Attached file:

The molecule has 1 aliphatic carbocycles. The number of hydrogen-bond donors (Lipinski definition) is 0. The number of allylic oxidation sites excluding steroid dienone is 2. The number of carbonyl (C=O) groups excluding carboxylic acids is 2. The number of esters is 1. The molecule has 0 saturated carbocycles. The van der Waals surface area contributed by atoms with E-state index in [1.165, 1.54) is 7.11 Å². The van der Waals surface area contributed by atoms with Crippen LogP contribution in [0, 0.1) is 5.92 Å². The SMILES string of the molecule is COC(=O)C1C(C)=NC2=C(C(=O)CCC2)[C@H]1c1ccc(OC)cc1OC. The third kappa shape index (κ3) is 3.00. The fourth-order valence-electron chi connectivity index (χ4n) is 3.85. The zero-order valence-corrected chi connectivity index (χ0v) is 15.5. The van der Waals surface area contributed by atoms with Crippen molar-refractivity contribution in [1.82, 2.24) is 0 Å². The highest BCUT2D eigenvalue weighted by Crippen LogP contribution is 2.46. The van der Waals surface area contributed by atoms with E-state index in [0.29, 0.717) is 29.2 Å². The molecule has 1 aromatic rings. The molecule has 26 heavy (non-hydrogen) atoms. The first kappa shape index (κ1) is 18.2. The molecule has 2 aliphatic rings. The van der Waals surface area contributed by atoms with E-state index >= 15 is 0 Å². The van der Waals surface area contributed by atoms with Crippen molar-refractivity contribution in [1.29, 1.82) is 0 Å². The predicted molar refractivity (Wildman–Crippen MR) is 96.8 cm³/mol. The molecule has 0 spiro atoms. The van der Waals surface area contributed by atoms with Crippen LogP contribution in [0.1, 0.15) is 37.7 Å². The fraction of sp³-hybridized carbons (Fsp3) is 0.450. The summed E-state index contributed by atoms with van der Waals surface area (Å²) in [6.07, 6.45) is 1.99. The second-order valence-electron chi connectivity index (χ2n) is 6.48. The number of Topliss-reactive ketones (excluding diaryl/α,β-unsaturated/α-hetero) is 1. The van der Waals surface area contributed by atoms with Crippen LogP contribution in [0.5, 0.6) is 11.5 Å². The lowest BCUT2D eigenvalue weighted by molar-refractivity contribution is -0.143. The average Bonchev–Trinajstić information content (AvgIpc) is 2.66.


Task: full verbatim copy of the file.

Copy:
The molecule has 1 aliphatic carbocycles. The number of hydrogen-bond donors (Lipinski definition) is 0. The number of allylic oxidation sites excluding steroid dienone is 2. The number of carbonyl (C=O) groups excluding carboxylic acids is 2. The number of esters is 1. The molecule has 0 saturated carbocycles. The van der Waals surface area contributed by atoms with E-state index in [1.165, 1.54) is 7.11 Å². The van der Waals surface area contributed by atoms with Crippen LogP contribution in [0, 0.1) is 5.92 Å². The SMILES string of the molecule is COC(=O)C1C(C)=NC2=C(C(=O)CCC2)[C@H]1c1ccc(OC)cc1OC. The third kappa shape index (κ3) is 3.00. The fourth-order valence-electron chi connectivity index (χ4n) is 3.85. The zero-order valence-corrected chi connectivity index (χ0v) is 15.5. The van der Waals surface area contributed by atoms with Crippen molar-refractivity contribution in [1.82, 2.24) is 0 Å². The highest BCUT2D eigenvalue weighted by Crippen LogP contribution is 2.46. The van der Waals surface area contributed by atoms with E-state index in [0.29, 0.717) is 29.2 Å². The molecule has 1 aromatic rings. The molecule has 26 heavy (non-hydrogen) atoms. The first kappa shape index (κ1) is 18.2. The molecule has 2 aliphatic rings. The van der Waals surface area contributed by atoms with E-state index >= 15 is 0 Å². The van der Waals surface area contributed by atoms with Crippen molar-refractivity contribution in [1.29, 1.82) is 0 Å². The predicted molar refractivity (Wildman–Crippen MR) is 96.8 cm³/mol. The molecule has 0 spiro atoms. The van der Waals surface area contributed by atoms with Crippen LogP contribution in [0.1, 0.15) is 37.7 Å². The fraction of sp³-hybridized carbons (Fsp3) is 0.450. The summed E-state index contributed by atoms with van der Waals surface area (Å²) in [6.07, 6.45) is 1.99. The second-order valence-electron chi connectivity index (χ2n) is 6.48. The number of Topliss-reactive ketones (excluding diaryl/α,β-unsaturated/α-hetero) is 1. The van der Waals surface area contributed by atoms with Crippen LogP contribution in [0.5, 0.6) is 11.5 Å². The lowest BCUT2D eigenvalue weighted by molar-refractivity contribution is -0.143. The average Bonchev–Trinajstić information content (AvgIpc) is 2.66.